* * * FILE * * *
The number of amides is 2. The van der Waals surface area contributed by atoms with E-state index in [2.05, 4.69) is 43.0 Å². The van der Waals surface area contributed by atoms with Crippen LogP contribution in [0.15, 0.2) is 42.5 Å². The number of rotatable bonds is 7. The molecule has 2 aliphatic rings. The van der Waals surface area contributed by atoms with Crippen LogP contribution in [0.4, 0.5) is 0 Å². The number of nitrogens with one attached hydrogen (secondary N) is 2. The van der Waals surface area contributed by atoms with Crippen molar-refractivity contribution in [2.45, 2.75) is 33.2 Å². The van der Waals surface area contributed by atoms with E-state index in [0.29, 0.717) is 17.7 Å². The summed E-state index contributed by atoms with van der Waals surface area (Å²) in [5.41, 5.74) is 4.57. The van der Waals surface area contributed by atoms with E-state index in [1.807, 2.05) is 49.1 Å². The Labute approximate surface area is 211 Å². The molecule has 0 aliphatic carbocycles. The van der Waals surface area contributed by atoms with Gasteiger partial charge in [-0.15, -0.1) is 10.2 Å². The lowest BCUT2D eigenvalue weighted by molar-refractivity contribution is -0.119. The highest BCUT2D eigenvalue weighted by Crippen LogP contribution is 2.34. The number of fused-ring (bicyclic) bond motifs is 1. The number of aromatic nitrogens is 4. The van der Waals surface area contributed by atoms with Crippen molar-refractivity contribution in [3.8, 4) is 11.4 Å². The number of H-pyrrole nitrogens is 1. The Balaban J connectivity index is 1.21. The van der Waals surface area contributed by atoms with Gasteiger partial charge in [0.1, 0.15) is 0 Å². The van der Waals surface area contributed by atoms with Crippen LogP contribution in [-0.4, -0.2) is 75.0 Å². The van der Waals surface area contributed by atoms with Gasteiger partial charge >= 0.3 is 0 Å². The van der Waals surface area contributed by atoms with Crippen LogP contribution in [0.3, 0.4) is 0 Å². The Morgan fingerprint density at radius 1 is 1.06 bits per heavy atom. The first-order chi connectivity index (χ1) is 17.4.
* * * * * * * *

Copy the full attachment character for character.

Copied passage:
The number of amides is 2. The van der Waals surface area contributed by atoms with E-state index in [2.05, 4.69) is 43.0 Å². The van der Waals surface area contributed by atoms with Crippen LogP contribution in [0.15, 0.2) is 42.5 Å². The number of rotatable bonds is 7. The molecule has 2 aliphatic rings. The van der Waals surface area contributed by atoms with Crippen LogP contribution in [0.4, 0.5) is 0 Å². The number of nitrogens with one attached hydrogen (secondary N) is 2. The van der Waals surface area contributed by atoms with Crippen molar-refractivity contribution in [2.45, 2.75) is 33.2 Å². The van der Waals surface area contributed by atoms with E-state index in [0.29, 0.717) is 17.7 Å². The summed E-state index contributed by atoms with van der Waals surface area (Å²) in [5.41, 5.74) is 4.57. The van der Waals surface area contributed by atoms with E-state index in [1.807, 2.05) is 49.1 Å². The Labute approximate surface area is 211 Å². The molecule has 0 aliphatic carbocycles. The van der Waals surface area contributed by atoms with Gasteiger partial charge in [-0.15, -0.1) is 10.2 Å². The lowest BCUT2D eigenvalue weighted by molar-refractivity contribution is -0.119. The highest BCUT2D eigenvalue weighted by Crippen LogP contribution is 2.34. The number of fused-ring (bicyclic) bond motifs is 1. The number of aromatic nitrogens is 4. The van der Waals surface area contributed by atoms with Crippen molar-refractivity contribution in [3.8, 4) is 11.4 Å². The number of H-pyrrole nitrogens is 1. The Balaban J connectivity index is 1.21. The van der Waals surface area contributed by atoms with Gasteiger partial charge in [0.1, 0.15) is 0 Å². The van der Waals surface area contributed by atoms with Crippen LogP contribution in [-0.4, -0.2) is 75.0 Å². The van der Waals surface area contributed by atoms with Gasteiger partial charge >= 0.3 is 0 Å². The van der Waals surface area contributed by atoms with Crippen LogP contribution in [0.3, 0.4) is 0 Å². The Morgan fingerprint density at radius 1 is 1.06 bits per heavy atom. The first-order chi connectivity index (χ1) is 17.4.